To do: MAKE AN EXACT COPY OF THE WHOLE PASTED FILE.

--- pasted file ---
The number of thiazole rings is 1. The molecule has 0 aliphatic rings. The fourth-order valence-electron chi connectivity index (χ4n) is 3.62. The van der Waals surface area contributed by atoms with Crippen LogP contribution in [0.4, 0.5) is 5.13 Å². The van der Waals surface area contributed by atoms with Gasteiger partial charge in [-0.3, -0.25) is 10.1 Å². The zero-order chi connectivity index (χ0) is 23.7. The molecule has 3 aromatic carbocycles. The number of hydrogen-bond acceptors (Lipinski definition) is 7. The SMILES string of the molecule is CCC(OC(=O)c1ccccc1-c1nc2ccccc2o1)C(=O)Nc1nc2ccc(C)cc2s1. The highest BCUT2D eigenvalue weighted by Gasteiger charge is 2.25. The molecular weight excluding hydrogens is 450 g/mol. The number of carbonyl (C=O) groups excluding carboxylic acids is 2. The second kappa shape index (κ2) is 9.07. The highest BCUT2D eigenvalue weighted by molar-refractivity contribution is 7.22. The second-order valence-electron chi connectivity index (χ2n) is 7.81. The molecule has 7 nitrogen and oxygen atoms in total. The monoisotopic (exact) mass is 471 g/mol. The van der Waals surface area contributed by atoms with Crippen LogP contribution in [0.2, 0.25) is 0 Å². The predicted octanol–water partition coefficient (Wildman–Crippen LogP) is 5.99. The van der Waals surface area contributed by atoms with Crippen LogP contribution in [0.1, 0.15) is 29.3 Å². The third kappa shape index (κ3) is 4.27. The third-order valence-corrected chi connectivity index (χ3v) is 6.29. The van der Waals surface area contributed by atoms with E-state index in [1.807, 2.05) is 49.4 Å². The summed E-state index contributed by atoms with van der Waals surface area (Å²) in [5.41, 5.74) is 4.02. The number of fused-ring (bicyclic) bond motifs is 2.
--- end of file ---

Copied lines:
The number of thiazole rings is 1. The molecule has 0 aliphatic rings. The fourth-order valence-electron chi connectivity index (χ4n) is 3.62. The van der Waals surface area contributed by atoms with Crippen LogP contribution in [0.4, 0.5) is 5.13 Å². The van der Waals surface area contributed by atoms with Gasteiger partial charge in [-0.3, -0.25) is 10.1 Å². The zero-order chi connectivity index (χ0) is 23.7. The molecule has 3 aromatic carbocycles. The number of hydrogen-bond acceptors (Lipinski definition) is 7. The SMILES string of the molecule is CCC(OC(=O)c1ccccc1-c1nc2ccccc2o1)C(=O)Nc1nc2ccc(C)cc2s1. The highest BCUT2D eigenvalue weighted by Gasteiger charge is 2.25. The molecular weight excluding hydrogens is 450 g/mol. The number of carbonyl (C=O) groups excluding carboxylic acids is 2. The second kappa shape index (κ2) is 9.07. The highest BCUT2D eigenvalue weighted by molar-refractivity contribution is 7.22. The second-order valence-electron chi connectivity index (χ2n) is 7.81. The molecule has 7 nitrogen and oxygen atoms in total. The monoisotopic (exact) mass is 471 g/mol. The van der Waals surface area contributed by atoms with Crippen LogP contribution in [0.2, 0.25) is 0 Å². The predicted octanol–water partition coefficient (Wildman–Crippen LogP) is 5.99. The van der Waals surface area contributed by atoms with Crippen LogP contribution in [0.1, 0.15) is 29.3 Å². The third kappa shape index (κ3) is 4.27. The third-order valence-corrected chi connectivity index (χ3v) is 6.29. The van der Waals surface area contributed by atoms with E-state index in [1.807, 2.05) is 49.4 Å². The summed E-state index contributed by atoms with van der Waals surface area (Å²) in [5.41, 5.74) is 4.02. The number of fused-ring (bicyclic) bond motifs is 2.